KCNQ2 Encephalopathy

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It is possible that the main title of the report KCNQ2 Encephalopathy is not the name you expected.

Disorder Subdivisions

  • None

General Discussion


KCNQ2E typically presents with seizures in the first week of life. Seizures appear as stiffening of the body (tonic) often associated with jerking and changes in breathing or heart rate. The seizures are usually quite frequent (many per day) and often difficult to treat. Typically, the seizures are associated with abnormal brain wave patterns on EEG during this time. The seizures in KCNQ2E often resolve within months to years but children have some degree of developmental impairment involving one or more domains (motor, social, language, cognition). This can range from mild to severe depending on a number of different factors. Some children may also have autistic features.


The story of KCNQ2E begins with the identification and characterization of another related disorder, benign familial neonatal seizures (BFNS). This condition was initially described as a syndrome in 1964 by Rett and Teubel. They reported a family with eight affected individuals over 3 generations. The youngest infant had the onset of seizures at three days of age described as tonic-clonic events occurring multiple times per day. The EEG was normal in between seizures and children developed appropriately after the seizures stopped. This typically happened later in infancy. Over the next twenty years, additional families with similar stories were described. In a few instances, seizures persisted into later life but outcomes were otherwise favorable. The pattern of inheritance was determined to be autosomal dominant (see the Affected Populations section for further explanation) and genetic testing linked the disorder to the long arm of chromosome 20 (see the Causes section for further definition). In 1998, researchers identified a gene in the region that appeared similar in structure to a potassium channel within the heart. This new gene was named, according to convention, KCNQ2. Subsequently, several families were identified in which the outcome was not benign having either persistent seizures that did not respond to medication, developmental impairment, or both. This prompted a group of researchers to screen patients with severe neonatal epilepsy syndromes for mutations in KCNQ2. Eight children were identified from the group of 80 patients and the children shared many characteristics. Since that initial paper in 2011, many more individuals have been diagnosed and the syndrome has been defined further.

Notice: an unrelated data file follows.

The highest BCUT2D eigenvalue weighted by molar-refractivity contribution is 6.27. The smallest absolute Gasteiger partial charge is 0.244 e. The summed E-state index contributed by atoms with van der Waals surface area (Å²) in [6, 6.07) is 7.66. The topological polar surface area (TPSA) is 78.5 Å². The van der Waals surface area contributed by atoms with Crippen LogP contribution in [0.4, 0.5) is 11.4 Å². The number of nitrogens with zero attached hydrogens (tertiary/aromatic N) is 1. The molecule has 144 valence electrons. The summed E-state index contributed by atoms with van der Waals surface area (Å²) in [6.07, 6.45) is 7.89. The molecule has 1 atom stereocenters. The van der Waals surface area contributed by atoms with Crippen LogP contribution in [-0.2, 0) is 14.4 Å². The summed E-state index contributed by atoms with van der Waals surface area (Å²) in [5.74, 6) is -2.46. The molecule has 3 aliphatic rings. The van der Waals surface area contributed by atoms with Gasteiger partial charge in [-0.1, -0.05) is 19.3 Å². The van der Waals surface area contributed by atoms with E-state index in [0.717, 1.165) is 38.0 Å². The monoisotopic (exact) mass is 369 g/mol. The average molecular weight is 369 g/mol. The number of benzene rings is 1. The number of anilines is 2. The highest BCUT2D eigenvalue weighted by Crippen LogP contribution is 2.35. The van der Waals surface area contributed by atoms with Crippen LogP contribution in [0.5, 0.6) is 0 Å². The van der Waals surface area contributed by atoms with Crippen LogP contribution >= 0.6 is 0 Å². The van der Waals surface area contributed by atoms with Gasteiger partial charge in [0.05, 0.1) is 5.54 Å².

Supporting Organizations

Epilepsy Foundation

8301 Professional Place
Landover, MD 20785-7223
Tel: (866)330-2718
Fax: (877)687-4878
Tel: (800)332-1000
Email: ContactUs@efa.org
Website: http://www.epilepsyfoundation.org

Intractable Childhood Epilepsy Alliance (ICE)

PO Box 365
250 Lewisville-Vienna Road
Lewisville, NC 27023
Tel: (336)918-9440
Fax: (336)946-1197
Website: http://www.icepilepsy.org

KCNQ2 CURE Alliance

3700 Quebec Street, Unit 100-118
Denver, CO 80202
Tel: 303-887-9532
Email: info@kcnq2cure.org
Website: http://www.kcnq2cure.org/

For a Complete Report

This is an abstract of a report from the National Organization for Rare Disorders (NORD). For a full-text version of this report, go to www.rarediseases.org and click on Rare Disease Database under "Rare Disease Information".

The information provided in this report is not intended for diagnostic purposes. It is provided for informational purposes only.

It is possible that the title of this topic is not the name you selected. Please check the Synonyms listing to find the alternate name(s) and Disorder Subdivision(s) covered by this report.

This disease entry is based upon medical information available through the date at the end of the topic. Since NORD's resources are limited, it is not possible to keep every entry in the Rare Disease Database completely current and accurate. Please check with the agencies listed in the Resources section for the most current information about this disorder.

Last Updated:  3/8/2016
Copyright  2016 National Organization for Rare Disorders, Inc.